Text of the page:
Previous articles addressed
issues surrounding your church or parachurch organization’s
decision to implement a Christian mentoring initiative (see the
items listed in the Archive to review
these issues). They presented key questions to ask yourself and
your leaders and discussed various approaches to mentoring to
help you determine which strategy is right for your situation.
Let’s assume you’ve concluded that a mentoring effort
makes sense for your organization. As you plan your initiative,
here are some key success factors to keep in mind.
- Start small. You want to be successful in
all respects, so focus a pilot effort on a group within your
organization that is likely to do well. You might consider newly
hired staff, new leaders, seminary students, or members/attendees
who want to develop new skills.
- Consider postponing a formal program (with matched pairs or
groups) in favor of what Faith-Centered Mentoring & More
calls “Enhanced Informal Mentoring.”
Conduct orientations on what effective mentoring looks like,
make mentoring self-study materials available, provide some
informal coaching for people seeking mentors and to be mentors,
circulate anonymous examples of effective mentoring activities,
and watch the progress of this less formal effort for a time.
- Plan ahead. Take at least six months to plan
your initiative and get “buy in.”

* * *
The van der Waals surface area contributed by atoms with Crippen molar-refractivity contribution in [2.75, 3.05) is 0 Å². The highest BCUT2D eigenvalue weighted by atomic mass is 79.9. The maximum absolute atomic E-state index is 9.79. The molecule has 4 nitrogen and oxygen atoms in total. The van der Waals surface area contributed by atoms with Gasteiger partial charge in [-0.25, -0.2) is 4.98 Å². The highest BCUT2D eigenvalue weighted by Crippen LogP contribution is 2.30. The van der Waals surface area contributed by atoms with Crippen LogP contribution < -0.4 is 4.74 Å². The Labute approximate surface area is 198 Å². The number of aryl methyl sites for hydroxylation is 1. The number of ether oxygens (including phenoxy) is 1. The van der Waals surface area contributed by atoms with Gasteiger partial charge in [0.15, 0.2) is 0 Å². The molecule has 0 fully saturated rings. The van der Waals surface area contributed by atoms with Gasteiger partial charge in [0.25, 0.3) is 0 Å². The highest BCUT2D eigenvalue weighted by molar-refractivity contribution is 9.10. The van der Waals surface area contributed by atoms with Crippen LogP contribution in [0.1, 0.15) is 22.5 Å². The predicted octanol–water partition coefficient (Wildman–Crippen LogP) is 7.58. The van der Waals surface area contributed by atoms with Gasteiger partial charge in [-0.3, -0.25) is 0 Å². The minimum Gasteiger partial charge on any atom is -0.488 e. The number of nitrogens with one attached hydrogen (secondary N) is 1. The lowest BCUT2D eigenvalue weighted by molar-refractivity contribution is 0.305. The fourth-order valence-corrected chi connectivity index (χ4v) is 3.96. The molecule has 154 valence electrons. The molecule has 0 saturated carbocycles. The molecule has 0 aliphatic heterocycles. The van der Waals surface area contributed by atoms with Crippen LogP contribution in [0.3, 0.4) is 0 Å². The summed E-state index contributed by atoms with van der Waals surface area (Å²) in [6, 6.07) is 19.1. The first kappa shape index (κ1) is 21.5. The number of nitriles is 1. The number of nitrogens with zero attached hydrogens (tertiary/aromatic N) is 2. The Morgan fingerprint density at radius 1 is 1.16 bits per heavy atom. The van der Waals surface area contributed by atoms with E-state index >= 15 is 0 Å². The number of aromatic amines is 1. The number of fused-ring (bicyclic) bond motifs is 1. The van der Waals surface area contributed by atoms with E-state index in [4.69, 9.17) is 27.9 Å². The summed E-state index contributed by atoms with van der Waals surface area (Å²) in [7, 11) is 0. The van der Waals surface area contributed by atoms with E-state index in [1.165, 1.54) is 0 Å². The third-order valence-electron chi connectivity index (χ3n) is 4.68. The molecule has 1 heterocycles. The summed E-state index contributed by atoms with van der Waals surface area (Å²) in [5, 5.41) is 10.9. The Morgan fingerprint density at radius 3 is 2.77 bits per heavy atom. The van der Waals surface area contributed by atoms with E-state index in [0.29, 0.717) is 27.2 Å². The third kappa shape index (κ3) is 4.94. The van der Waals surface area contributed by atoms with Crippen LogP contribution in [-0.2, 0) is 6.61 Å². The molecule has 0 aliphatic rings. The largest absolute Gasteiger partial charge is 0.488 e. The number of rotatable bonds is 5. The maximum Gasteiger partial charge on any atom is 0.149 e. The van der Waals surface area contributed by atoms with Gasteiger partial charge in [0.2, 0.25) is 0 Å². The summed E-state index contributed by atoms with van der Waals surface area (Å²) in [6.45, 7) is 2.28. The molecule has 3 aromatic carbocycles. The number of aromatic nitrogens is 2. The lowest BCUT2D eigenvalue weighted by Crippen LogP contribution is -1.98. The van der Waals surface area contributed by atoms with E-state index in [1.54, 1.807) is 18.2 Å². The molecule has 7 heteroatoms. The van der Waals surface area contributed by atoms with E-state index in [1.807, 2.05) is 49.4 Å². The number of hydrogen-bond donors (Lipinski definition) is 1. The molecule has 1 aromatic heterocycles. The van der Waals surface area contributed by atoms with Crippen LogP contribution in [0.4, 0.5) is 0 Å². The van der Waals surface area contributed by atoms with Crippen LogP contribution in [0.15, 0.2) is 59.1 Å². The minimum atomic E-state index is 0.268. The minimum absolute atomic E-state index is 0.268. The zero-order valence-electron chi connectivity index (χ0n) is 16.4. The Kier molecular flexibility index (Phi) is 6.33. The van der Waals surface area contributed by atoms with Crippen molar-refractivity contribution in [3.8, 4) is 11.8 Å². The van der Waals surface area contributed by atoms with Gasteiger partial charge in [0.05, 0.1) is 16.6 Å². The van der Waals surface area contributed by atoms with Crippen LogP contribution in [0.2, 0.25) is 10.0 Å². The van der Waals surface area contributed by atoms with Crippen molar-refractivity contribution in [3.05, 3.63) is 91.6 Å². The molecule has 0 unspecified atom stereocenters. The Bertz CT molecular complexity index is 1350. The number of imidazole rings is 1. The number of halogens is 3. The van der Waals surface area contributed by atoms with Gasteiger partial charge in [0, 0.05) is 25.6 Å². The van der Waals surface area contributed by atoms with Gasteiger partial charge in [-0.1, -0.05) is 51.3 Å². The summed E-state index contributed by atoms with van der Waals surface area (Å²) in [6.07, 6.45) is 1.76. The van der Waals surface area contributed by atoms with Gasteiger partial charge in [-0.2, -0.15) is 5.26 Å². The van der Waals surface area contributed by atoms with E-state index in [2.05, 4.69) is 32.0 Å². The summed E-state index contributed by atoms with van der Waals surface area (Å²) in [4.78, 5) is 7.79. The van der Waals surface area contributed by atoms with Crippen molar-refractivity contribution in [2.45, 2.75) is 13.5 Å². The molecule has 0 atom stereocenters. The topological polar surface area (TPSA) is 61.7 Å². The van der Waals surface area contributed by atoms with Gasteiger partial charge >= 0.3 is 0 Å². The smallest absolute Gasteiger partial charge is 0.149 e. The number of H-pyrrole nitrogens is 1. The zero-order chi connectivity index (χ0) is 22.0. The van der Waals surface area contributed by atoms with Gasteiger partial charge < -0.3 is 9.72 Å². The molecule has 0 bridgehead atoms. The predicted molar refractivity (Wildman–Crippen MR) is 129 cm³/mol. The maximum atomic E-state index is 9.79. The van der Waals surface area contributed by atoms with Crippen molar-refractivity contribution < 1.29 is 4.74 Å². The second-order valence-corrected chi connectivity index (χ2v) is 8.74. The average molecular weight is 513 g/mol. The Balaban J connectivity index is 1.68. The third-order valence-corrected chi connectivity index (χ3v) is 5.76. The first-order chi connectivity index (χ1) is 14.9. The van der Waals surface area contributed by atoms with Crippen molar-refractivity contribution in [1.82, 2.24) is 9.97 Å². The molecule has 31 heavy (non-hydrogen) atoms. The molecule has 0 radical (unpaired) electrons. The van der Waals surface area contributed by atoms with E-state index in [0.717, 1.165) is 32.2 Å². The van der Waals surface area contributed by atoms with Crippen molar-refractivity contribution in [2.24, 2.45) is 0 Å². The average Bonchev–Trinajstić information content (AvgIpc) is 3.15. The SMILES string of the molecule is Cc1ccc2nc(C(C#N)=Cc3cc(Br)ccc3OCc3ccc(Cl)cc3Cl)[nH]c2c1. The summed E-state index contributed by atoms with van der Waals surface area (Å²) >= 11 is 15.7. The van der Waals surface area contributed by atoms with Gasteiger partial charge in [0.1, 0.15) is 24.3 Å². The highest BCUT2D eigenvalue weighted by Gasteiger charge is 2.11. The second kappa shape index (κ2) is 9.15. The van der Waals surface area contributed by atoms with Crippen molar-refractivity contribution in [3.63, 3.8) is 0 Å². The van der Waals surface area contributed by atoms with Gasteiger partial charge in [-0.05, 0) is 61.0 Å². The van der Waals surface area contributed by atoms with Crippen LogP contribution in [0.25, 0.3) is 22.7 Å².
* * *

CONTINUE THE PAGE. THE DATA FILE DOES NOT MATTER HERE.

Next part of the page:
- Link goals to the mission and values of your
church or parachurch organization. As organizational and mentoring
expert Dr. Kathy Kram has emphasized, mentoring efforts that
aren’t linked to goals will not be taken seriously and
- Don’t do everything yourself. Create a dynamic task
force that’s excited about mentoring. Be sure
everyone has a key role and set of tasks.
- Don’t re-invent the wheel. Good materials
for designing programs and for training mentors and mentees
exist. Check out listings on the Web. Consider bringing in one
or more consultants to help you think through your strategy,
train everyone, and evaluate the impact of the mentoring effort.
- If you opt for a program with mentor-mentee pairs (or mentoring
circles), plan a great deal of structure. Have
a formal application process, clear roles for participants,
competencies on which mentees will focus, forms to turn in,
formalized training, materials, scheduled ongoing activities,
etc. You can always loosen up, but it’s harder to tighten
up if a formal program begins with a too-casual approach.
- Evaluate everything you do. Don’t wait
until the year is over and try to pull together some results
to decide if you’ll do it again. Go beyond “feel
good” data that say the training was enjoyable. Try to
get some baseline data before you begin on mentees’ competencies,
knowledge, attendance, satisfaction with the organization, etc.
Then measure changes.
Mentoring initiatives (and formal programs) take much time and
effort. They look deceptively simple, yet they’re not. Mentoring
isn’t rocket science, and yet it’s far more than common
sense. It provides one vehicle through which the Holy Spirit can
work, enabling you and us to be thriving Christians as we follow
Jesus, invest in the lives of others, and leave a legacy after
we’re gone. Give your best efforts to doing it right.
For more ideas on planned mentoring, see our Archive
and What We Offer.